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Wannabe Geek


Topic # 239735 1-Aug-2018 16:03
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New Broadband Router

 

When a shiny new Broadband Modem arived in the mail (NetComm Wifeless NF18ACV),   I decided to use the old Broadband router(a NetComm NF4V)  to extend my wifi Network to remote parts of the house where the Wifi signal was week.  This document describes how to do this.

 

 

 

Broadband Router as Switch

 

The term "Router" is not an accurate description of a Broadband Router. A btroadband router actually contains three capabilities all rolled into one:

 

     

  1. Broadband Modem
  2. Switch
  3. Wifi Access Point

 

The trick to setting up the old Router as a Wifi Extender was to disable Capability #1 above and basically just use the old Router as a Switch and Wifi Access Point.   So how did I do this?

 

 

 

Step 1: Physical Connections

 

I connected my new NF18ACV Broadband Router to the new fibre connection point which is in the hall  cupboard at the front of the house.  I got the new Broadband router completely configured and working - including the Wifi and phone line. 

 

 

 

I then connected a Powerline Adaptor to LAN Port 4 of the NF18ACV Broadband Router.  I also plugged in  another Powerline Adaptor in a remote part of the house (my Bedroom).   Unfortunately, my house is not wired with CAT6 Cable and therfore the Powerline adaptors were a good second choice.  I then paired up the Powerline adaptors using the WPS buttons on the front of the devices and then tested the connection using a Laptop connected via Ethernet Cable to the Powerline Adaptor in the Bedroom.  All good.

 

 

 

 Next I connected the Powerline adaptor in my Bedroom to the WAN port of the old NF4V Broadband router using an ethernet cable.  I then connected a Laptop to LAN Port 4 on the back of the old NF4V using another ethernet cable.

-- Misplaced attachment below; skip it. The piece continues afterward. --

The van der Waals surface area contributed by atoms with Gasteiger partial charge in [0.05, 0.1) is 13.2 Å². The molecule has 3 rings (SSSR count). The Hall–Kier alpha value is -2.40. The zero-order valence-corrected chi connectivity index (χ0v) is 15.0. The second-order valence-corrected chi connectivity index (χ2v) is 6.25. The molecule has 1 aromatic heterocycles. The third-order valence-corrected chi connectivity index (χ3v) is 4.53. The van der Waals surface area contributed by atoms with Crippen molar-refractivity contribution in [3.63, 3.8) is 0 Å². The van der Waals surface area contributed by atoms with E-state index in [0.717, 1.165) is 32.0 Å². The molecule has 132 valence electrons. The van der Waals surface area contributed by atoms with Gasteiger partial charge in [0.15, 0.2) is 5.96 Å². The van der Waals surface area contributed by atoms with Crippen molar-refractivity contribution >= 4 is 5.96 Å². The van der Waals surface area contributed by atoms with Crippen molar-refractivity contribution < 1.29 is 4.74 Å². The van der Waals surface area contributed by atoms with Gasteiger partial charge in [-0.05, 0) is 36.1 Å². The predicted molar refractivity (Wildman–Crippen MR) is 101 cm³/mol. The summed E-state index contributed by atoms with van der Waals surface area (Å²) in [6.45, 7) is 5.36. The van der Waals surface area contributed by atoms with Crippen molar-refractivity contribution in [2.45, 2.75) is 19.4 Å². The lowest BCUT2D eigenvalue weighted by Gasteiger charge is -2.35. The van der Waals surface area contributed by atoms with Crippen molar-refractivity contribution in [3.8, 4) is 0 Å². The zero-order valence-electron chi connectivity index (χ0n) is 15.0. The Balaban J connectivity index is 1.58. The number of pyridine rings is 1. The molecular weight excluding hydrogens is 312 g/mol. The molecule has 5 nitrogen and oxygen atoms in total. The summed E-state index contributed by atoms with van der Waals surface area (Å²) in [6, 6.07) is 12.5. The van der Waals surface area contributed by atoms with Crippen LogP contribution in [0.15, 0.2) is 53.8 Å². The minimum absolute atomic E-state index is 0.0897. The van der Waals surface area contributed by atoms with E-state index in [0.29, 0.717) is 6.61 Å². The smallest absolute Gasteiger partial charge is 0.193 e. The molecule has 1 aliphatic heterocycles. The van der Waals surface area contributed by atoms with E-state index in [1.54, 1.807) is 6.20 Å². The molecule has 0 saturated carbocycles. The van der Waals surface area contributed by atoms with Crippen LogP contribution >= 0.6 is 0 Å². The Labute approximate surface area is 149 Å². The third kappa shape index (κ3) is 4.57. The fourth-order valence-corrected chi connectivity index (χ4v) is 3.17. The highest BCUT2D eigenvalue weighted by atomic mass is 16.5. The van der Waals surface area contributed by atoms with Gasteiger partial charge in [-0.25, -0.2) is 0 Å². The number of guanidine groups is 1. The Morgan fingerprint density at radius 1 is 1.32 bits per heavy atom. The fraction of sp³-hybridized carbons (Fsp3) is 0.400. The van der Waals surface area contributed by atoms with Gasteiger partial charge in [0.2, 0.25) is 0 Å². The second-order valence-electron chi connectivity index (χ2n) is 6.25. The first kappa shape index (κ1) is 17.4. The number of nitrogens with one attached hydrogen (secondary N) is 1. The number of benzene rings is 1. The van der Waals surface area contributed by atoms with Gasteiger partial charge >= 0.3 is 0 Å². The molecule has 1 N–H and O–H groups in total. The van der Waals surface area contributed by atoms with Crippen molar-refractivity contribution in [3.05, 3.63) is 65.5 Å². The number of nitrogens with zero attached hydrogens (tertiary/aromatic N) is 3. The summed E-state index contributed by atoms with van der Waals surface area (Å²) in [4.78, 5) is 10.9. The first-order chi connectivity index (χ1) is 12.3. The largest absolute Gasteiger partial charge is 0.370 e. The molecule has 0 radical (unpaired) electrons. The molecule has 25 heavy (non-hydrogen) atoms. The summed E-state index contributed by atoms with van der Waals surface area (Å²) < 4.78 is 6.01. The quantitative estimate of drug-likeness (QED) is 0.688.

Step 2: Disable all existing WAN Configurations

 

 

 

I then logged into my old NF4V using the url: http:192.168.1.1.  The new NF18ACV Broadband Router uses http:192.168.20.1.  My old NF4V had three existing WAN connections configured as shown in the screenshot below.  I deleted all three.

 

 

 

 

Step 3 - Configure a Layer 2 Eth Interface

 

 

 

Next, configure a layer 2  interface only for eth4.  eth4 corresponds to the WAN port on the back of the Router.  Eth0 to eth3 corresponds to the LAN ports marked 1 to 4.  This is confusing because the numbers don't match up.  But eth0 is actaully the physical LAN port marked 1 on the back of the device.

 

 

 

 

Step 4 Configure a Layer 3 IP over Ethernet WAN connection

 

 

 

The next step is to configure a WAN Service as shown in the screenshots below.  I am using OpenDNS for Family safety.  These are IP-Addresses 208.67.222.222 and 208.67.220.220.    I deactivated IPv6 so as not to confuse OpenDNS (and me).

 

 

Below, I just selected an IP-Address of 192.168.20.100.  The new NetComm Wifeless NF18ACV that arrived in the mail uses the 192.168.20/24 VLAN.  So I just picked a high IP-Address in this VLAN that was unlikely to be used.  I really should now go into the Console for the new Router and set this IP as a static DHCP lease address and tie it to the MAC address of the old NPF4 router.  However it works fine without doing this.  I might run into trouble if I have lots of devices and all the IP-Addresses between 192.168.20.2 and 192.168.20.100 get used up -  then I might get an IP-Address conflict.